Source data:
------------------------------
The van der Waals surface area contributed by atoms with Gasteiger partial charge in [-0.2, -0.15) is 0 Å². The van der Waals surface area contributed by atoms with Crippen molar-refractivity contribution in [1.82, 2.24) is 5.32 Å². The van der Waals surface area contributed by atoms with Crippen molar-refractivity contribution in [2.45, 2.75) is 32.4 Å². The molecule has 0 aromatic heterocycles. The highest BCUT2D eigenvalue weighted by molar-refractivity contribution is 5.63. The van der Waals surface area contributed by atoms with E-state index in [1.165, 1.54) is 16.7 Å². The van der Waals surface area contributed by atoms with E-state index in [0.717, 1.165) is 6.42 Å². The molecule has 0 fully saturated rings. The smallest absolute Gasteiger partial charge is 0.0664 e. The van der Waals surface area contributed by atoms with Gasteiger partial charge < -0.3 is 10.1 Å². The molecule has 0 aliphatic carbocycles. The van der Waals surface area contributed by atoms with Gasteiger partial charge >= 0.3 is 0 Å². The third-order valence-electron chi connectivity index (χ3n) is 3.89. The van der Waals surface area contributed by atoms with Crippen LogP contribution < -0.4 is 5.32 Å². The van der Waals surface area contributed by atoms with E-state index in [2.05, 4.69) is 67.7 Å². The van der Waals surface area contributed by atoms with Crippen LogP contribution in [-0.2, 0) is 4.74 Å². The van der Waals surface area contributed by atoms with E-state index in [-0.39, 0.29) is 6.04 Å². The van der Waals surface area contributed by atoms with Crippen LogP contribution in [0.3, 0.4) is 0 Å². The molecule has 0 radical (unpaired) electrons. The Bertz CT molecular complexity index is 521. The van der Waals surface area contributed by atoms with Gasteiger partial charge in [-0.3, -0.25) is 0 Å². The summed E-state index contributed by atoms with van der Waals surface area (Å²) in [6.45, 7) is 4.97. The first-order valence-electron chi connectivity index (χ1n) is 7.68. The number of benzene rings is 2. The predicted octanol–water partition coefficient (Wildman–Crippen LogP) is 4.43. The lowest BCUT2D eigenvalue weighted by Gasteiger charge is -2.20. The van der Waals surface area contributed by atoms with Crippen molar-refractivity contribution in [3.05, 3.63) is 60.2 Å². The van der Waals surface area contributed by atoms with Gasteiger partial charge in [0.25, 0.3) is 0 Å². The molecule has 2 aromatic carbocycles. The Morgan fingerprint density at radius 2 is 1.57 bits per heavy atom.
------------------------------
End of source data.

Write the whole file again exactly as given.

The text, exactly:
The van der Waals surface area contributed by atoms with Gasteiger partial charge in [-0.2, -0.15) is 0 Å². The van der Waals surface area contributed by atoms with Crippen molar-refractivity contribution in [1.82, 2.24) is 5.32 Å². The van der Waals surface area contributed by atoms with Crippen molar-refractivity contribution in [2.45, 2.75) is 32.4 Å². The molecule has 0 aromatic heterocycles. The highest BCUT2D eigenvalue weighted by molar-refractivity contribution is 5.63. The van der Waals surface area contributed by atoms with E-state index in [1.165, 1.54) is 16.7 Å². The van der Waals surface area contributed by atoms with E-state index in [0.717, 1.165) is 6.42 Å². The molecule has 0 fully saturated rings. The smallest absolute Gasteiger partial charge is 0.0664 e. The van der Waals surface area contributed by atoms with Gasteiger partial charge < -0.3 is 10.1 Å². The molecule has 0 aliphatic carbocycles. The van der Waals surface area contributed by atoms with Gasteiger partial charge >= 0.3 is 0 Å². The third-order valence-electron chi connectivity index (χ3n) is 3.89. The van der Waals surface area contributed by atoms with Crippen LogP contribution < -0.4 is 5.32 Å². The van der Waals surface area contributed by atoms with E-state index in [2.05, 4.69) is 67.7 Å². The van der Waals surface area contributed by atoms with Crippen LogP contribution in [-0.2, 0) is 4.74 Å². The van der Waals surface area contributed by atoms with E-state index in [-0.39, 0.29) is 6.04 Å². The van der Waals surface area contributed by atoms with Crippen LogP contribution in [0.3, 0.4) is 0 Å². The molecule has 0 radical (unpaired) electrons. The Bertz CT molecular complexity index is 521. The van der Waals surface area contributed by atoms with Gasteiger partial charge in [-0.3, -0.25) is 0 Å². The summed E-state index contributed by atoms with van der Waals surface area (Å²) in [6.45, 7) is 4.97. The first-order valence-electron chi connectivity index (χ1n) is 7.68. The number of benzene rings is 2. The predicted octanol–water partition coefficient (Wildman–Crippen LogP) is 4.43. The lowest BCUT2D eigenvalue weighted by Gasteiger charge is -2.20. The van der Waals surface area contributed by atoms with Crippen molar-refractivity contribution in [3.05, 3.63) is 60.2 Å². The van der Waals surface area contributed by atoms with Gasteiger partial charge in [0.25, 0.3) is 0 Å². The molecule has 2 aromatic carbocycles. The Morgan fingerprint density at radius 2 is 1.57 bits per heavy atom.